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Pressure headache and prolonged narcosis (2)

Discussion in 'Diving Medicine' started by Juris Diver, May 26, 2002.

  1. Uncle Pug

    Uncle Pug Swims with Orca ScubaBoard Supporter

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    Shoot Paul... no need to be cranky...
    Oh, wait... my wrong...
    I just remembered your sig line...
    :wink:

    btw... thanks for the didactic and the links to the threads...
    yer a peach!
     
  2. Juris Diver

    Juris Diver Angel Fish

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    Phew! Ok, so you guys think I just didn't breathe deeply or slowly enough and as a result had too much carbon dioxide buildup; hence the headache and prolonged "kooky" feeling. Easy to fix. :D

    Thanks for all your help and the useful information. As I said, perhaps in the future I'll understand (most of) it. :) I'm looking forward to going "deep" again to test your predictions!
     
  3. Uncle Pug

    Uncle Pug Swims with Orca ScubaBoard Supporter

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    Just take it easy, have fun and don't dive any deeper than you need too for the dive's objective.
     
  4. jar

    jar Garibaldi

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    Hi gang--real interesting discussion on all the theoretical possibilities of conflicting gas retention (BillP and DocV at a party-sheesh)

    A couple of hypotheses:

    Hyperventilation leading to CO2 retention seems likely.

    Mask strap tightness probably not an issue--with the mask flooding and adjustments, the tightness of the strap probably didn't make a difference. Also, one might assume that the mask has been this tight before, without impact.

    Final observation--check your mouthpiece. I'll bet you've got some great teeth marks in it. Under stress and anxiety, we sometimes have a tendency to clamp down and hold (don't wanna lose that mouthpiece!) This will cause a headache faster than anything else mentioned.

    As you get more comfortable in the water, on a shallow dive, try completely relaxing your bite and let your closed mouth hold the reg in (it will). You won't believe the tension and anxiety that will go away.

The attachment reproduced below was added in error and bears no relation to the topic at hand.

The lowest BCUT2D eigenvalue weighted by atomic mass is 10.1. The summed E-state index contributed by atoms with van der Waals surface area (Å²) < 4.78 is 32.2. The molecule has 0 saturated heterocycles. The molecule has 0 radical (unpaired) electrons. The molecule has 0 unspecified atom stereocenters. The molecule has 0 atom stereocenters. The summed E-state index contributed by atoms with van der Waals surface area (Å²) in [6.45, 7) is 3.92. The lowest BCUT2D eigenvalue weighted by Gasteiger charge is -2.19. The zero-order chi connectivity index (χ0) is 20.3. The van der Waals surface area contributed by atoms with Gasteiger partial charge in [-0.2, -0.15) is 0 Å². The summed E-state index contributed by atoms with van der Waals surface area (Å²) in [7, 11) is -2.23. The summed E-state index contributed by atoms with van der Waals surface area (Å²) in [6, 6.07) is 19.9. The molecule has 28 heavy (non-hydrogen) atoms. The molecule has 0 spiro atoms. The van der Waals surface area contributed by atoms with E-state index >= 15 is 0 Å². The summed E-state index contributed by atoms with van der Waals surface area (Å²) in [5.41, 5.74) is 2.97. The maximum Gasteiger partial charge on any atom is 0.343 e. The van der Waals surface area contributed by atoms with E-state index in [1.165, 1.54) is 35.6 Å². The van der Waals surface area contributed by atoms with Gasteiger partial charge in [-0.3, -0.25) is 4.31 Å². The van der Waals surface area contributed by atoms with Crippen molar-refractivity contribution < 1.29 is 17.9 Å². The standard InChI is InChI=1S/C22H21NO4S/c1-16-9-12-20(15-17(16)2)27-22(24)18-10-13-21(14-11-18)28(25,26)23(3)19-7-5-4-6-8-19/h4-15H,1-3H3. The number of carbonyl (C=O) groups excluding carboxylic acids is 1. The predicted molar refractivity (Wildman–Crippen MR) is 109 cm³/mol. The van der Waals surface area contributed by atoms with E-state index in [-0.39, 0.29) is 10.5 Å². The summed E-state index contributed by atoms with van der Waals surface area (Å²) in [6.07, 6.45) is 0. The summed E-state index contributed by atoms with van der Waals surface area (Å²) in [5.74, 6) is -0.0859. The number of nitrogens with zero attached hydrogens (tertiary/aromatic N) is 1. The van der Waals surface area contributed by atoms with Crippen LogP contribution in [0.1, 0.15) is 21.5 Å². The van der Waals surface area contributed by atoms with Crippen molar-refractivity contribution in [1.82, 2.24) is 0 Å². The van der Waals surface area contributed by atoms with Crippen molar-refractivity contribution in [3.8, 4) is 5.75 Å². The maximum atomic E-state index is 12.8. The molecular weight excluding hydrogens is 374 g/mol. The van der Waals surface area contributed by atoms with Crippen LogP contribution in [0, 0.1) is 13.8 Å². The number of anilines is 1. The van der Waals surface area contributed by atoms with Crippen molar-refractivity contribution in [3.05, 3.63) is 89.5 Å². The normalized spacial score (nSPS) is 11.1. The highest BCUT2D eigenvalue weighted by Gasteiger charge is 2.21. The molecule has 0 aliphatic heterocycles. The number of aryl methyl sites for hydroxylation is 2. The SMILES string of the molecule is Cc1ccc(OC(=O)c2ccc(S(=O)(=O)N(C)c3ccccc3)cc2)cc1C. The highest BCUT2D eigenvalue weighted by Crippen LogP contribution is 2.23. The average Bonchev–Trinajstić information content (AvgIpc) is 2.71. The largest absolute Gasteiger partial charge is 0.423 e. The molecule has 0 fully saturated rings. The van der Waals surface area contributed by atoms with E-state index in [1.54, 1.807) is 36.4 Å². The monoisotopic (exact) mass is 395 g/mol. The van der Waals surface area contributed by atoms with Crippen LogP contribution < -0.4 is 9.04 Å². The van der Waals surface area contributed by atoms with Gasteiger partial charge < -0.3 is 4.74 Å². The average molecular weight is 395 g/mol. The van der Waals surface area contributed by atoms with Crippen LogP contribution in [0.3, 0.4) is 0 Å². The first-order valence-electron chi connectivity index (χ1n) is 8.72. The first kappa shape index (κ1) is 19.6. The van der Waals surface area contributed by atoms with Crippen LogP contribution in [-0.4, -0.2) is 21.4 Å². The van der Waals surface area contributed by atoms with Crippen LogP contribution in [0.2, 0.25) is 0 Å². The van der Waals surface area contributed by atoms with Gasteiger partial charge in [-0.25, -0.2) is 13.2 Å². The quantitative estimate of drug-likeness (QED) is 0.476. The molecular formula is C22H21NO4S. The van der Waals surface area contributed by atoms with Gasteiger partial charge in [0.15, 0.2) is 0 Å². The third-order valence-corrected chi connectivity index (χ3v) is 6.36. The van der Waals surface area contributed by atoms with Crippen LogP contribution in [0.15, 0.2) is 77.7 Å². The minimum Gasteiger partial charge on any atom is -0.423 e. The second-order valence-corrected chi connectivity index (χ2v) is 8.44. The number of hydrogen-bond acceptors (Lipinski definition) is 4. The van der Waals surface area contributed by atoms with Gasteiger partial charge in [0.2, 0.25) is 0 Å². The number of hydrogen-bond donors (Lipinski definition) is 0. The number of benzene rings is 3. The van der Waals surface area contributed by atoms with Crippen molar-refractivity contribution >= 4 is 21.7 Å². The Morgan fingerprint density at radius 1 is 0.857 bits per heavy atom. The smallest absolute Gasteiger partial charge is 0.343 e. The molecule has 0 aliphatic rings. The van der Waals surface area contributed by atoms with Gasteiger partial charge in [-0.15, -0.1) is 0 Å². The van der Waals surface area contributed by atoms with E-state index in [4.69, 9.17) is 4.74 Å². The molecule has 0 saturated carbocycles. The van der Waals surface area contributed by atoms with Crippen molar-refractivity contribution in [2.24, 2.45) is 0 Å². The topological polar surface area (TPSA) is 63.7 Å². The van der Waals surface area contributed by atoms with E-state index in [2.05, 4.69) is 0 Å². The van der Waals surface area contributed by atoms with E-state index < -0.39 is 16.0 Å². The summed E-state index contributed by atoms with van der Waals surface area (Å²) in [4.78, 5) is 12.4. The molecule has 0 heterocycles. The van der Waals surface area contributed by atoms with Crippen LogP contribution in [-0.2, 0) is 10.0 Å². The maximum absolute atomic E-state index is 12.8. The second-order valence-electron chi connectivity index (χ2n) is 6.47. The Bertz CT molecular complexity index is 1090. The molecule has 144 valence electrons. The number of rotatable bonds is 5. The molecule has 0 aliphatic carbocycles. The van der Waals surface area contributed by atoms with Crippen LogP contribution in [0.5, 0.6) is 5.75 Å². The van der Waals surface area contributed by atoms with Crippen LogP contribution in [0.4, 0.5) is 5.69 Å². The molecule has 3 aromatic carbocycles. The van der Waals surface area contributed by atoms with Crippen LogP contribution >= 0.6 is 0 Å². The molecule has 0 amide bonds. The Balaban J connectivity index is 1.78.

Prolonged "kooky" feeling--your narcosis was gone probably by the time you cleared 50 feet. However, your statement of "feeling" the pressure leads me to believe that, with your mask problems and anxiety, you may not have cleared your ears often enough to keep the inner workings stress free (how's that for non-medical terms). If you let the pressure build too long, it can have post dive effects ranging from sore ears to tinnitus to dizziness and vomiting (although the latter probably indicates damage). Since it's cleared, I'm going to chalk it up to some hard clearing activity during the dive.

    Equalize early and often; breath deeply and slowly, and relax your bite. Everything else will workout.

    Disclaimer: This information is worth what you paid for it. It is opinion and personal belief. It's based on what you think happened to you so if anything is wrong, it's your fault. "Use or Don't Use--there is no 'Reliance", (Yoda, the untold story).

    Cheers.

    JR.

    (Hi Bill and Doc-long time no chat)
     
  5. DocVikingo

    DocVikingo Senior Member

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    Hi JR,

    Good to see you back on the boards. Don't be a stranger here
    or elsewhere.

    BillP & I appreciate all the help we can get. You young lions can keep me from giving grossly outdated facts & opinions.

    I'll be up on the Cape for some CMEs & a dive or two in July. In the meantime, eat some of that toothsome New England seafood for me.